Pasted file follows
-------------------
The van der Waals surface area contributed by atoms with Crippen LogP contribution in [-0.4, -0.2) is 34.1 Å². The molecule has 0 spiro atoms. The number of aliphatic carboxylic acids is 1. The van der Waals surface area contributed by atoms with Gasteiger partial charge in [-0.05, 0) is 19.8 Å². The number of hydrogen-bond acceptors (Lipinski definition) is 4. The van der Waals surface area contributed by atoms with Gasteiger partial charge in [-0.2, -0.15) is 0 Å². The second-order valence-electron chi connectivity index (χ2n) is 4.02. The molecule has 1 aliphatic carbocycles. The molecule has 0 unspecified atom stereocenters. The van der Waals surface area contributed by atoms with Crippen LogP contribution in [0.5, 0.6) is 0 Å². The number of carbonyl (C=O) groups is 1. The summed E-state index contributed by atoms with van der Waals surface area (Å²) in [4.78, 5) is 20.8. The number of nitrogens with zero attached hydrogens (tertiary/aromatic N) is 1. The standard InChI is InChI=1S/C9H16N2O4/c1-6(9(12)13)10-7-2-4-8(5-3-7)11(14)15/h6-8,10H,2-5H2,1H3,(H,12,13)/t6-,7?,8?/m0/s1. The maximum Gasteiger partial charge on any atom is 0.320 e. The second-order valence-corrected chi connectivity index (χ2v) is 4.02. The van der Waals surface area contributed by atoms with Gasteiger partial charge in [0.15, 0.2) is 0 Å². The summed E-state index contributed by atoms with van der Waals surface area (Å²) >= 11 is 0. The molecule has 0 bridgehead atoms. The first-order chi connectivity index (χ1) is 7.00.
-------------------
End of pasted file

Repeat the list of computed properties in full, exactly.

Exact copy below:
The van der Waals surface area contributed by atoms with Crippen LogP contribution in [-0.4, -0.2) is 34.1 Å². The molecule has 0 spiro atoms. The number of aliphatic carboxylic acids is 1. The van der Waals surface area contributed by atoms with Gasteiger partial charge in [-0.05, 0) is 19.8 Å². The number of hydrogen-bond acceptors (Lipinski definition) is 4. The van der Waals surface area contributed by atoms with Gasteiger partial charge in [-0.2, -0.15) is 0 Å². The second-order valence-electron chi connectivity index (χ2n) is 4.02. The molecule has 1 aliphatic carbocycles. The molecule has 0 unspecified atom stereocenters. The van der Waals surface area contributed by atoms with Crippen LogP contribution in [0.5, 0.6) is 0 Å². The number of carbonyl (C=O) groups is 1. The summed E-state index contributed by atoms with van der Waals surface area (Å²) in [4.78, 5) is 20.8. The number of nitrogens with zero attached hydrogens (tertiary/aromatic N) is 1. The standard InChI is InChI=1S/C9H16N2O4/c1-6(9(12)13)10-7-2-4-8(5-3-7)11(14)15/h6-8,10H,2-5H2,1H3,(H,12,13)/t6-,7?,8?/m0/s1. The maximum Gasteiger partial charge on any atom is 0.320 e. The second-order valence-corrected chi connectivity index (χ2v) is 4.02. The van der Waals surface area contributed by atoms with Gasteiger partial charge in [0.15, 0.2) is 0 Å². The summed E-state index contributed by atoms with van der Waals surface area (Å²) >= 11 is 0. The molecule has 0 bridgehead atoms. The first-order chi connectivity index (χ1) is 7.00.